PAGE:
Evidence is building that the benefits for many healthy middle-aged and older people “far outweigh” the side effects, according to the academics.
In particular, individuals at higher risk from the country’s two biggest killers would be helped by taking the painkiller as a preventive medicine, they added.
The experts were speaking at the Royal Society of Medicine a month after research from Oxford University published in The Lancet showed that taking 75mg of aspirin daily for five years reduces the risk of getting bowel cancer by a quarter, and deaths from the disease by a third. A 75mg dose is a quarter of the standard over-the-counter pill.
Earlier studies had already shown that a low daily dose could reduce the risk of developing heart disease.
Members of the panel said that the recent research was potentially of “enormous importance” to public health.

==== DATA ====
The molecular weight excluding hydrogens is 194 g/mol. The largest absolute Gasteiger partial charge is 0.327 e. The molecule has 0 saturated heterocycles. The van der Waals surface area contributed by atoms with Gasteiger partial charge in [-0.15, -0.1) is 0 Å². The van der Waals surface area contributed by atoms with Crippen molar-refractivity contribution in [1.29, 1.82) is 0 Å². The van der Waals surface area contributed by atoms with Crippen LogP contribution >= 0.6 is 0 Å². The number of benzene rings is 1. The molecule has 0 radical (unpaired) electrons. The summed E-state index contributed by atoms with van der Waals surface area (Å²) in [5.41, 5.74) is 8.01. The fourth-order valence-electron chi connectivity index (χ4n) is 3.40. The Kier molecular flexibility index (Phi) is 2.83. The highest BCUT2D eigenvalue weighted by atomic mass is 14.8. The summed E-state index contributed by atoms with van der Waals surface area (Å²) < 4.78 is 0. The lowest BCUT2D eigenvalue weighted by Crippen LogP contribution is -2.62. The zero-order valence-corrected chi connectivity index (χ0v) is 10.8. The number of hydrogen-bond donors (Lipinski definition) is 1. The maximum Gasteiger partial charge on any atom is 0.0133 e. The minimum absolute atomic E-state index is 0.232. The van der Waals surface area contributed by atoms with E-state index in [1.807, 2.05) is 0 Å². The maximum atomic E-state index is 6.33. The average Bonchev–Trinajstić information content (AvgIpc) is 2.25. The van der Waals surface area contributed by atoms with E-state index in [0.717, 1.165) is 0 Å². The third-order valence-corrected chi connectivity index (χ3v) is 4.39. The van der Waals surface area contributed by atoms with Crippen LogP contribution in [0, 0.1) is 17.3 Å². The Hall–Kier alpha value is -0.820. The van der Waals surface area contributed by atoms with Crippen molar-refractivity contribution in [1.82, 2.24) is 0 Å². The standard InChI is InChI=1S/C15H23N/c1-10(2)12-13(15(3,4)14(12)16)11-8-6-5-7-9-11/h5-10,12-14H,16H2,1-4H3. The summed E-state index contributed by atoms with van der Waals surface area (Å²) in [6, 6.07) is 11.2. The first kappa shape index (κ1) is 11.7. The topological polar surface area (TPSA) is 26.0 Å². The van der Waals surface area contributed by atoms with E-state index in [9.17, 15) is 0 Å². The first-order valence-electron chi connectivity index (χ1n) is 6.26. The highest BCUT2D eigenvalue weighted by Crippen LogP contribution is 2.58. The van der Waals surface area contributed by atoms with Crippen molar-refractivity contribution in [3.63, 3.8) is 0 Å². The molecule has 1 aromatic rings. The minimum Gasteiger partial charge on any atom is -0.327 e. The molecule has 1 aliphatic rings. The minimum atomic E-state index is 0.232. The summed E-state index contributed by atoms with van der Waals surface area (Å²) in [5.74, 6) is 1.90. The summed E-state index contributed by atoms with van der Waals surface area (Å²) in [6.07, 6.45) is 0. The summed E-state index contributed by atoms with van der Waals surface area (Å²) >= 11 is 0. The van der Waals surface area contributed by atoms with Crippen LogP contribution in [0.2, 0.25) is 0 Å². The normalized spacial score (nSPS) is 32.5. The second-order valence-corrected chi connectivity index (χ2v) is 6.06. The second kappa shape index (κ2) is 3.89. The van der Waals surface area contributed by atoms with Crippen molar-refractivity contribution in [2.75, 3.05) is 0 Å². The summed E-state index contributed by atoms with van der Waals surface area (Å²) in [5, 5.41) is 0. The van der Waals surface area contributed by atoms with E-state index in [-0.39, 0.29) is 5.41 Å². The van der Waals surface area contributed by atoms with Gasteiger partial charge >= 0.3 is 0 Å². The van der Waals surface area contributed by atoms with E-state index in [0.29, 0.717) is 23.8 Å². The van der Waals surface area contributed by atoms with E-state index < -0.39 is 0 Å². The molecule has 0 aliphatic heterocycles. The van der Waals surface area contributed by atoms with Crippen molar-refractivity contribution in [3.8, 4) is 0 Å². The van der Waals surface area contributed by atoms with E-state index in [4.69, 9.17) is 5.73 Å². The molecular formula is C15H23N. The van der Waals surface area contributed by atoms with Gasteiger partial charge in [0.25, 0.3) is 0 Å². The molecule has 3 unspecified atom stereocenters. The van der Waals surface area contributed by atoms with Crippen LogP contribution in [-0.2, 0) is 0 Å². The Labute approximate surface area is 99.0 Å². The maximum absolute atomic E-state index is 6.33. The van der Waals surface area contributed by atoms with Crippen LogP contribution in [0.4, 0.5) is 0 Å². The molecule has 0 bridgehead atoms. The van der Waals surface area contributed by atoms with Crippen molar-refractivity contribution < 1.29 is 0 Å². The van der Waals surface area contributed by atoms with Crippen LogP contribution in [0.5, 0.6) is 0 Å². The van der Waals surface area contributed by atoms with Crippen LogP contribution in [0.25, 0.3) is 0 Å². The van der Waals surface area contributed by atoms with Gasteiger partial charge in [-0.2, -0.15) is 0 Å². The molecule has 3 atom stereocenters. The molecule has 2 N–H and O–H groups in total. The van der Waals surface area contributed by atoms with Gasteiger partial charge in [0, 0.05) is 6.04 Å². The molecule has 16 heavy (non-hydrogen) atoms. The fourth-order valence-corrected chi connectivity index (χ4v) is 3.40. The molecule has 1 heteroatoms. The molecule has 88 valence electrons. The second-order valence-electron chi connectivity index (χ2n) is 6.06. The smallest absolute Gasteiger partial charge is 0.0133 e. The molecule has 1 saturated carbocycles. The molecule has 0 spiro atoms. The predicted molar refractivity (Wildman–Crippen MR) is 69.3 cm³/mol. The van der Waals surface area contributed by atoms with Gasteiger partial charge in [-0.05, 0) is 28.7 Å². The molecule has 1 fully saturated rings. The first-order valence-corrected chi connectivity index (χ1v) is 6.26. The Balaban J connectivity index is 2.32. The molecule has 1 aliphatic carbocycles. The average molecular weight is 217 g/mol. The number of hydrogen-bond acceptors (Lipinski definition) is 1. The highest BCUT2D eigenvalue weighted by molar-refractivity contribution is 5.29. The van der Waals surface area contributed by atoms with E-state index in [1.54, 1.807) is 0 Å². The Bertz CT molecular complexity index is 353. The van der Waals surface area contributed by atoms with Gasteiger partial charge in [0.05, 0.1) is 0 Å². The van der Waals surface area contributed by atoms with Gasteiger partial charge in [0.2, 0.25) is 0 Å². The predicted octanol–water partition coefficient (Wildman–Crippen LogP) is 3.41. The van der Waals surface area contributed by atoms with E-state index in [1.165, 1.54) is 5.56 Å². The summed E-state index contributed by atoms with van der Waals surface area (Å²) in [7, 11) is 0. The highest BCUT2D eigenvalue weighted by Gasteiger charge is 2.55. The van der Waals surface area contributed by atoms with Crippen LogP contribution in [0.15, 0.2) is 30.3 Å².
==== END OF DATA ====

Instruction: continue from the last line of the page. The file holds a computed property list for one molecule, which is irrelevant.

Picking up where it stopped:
Bowel, or colorectal, cancer is the third most common form of the disease in Britain, with 39,000 diagnoses annually and 16,000 deaths.
The Lancet study suggests greater aspirin use could potentially save thousands of lives a year in relation to this one cancer alone.
But research is also looking into whether aspirin could have a preventive effect on other types of cancer as well.
Combined, all cancers claim more than 150,000 lives in Britain every year, while cardiovascular disease accounts for some 200,000 deaths.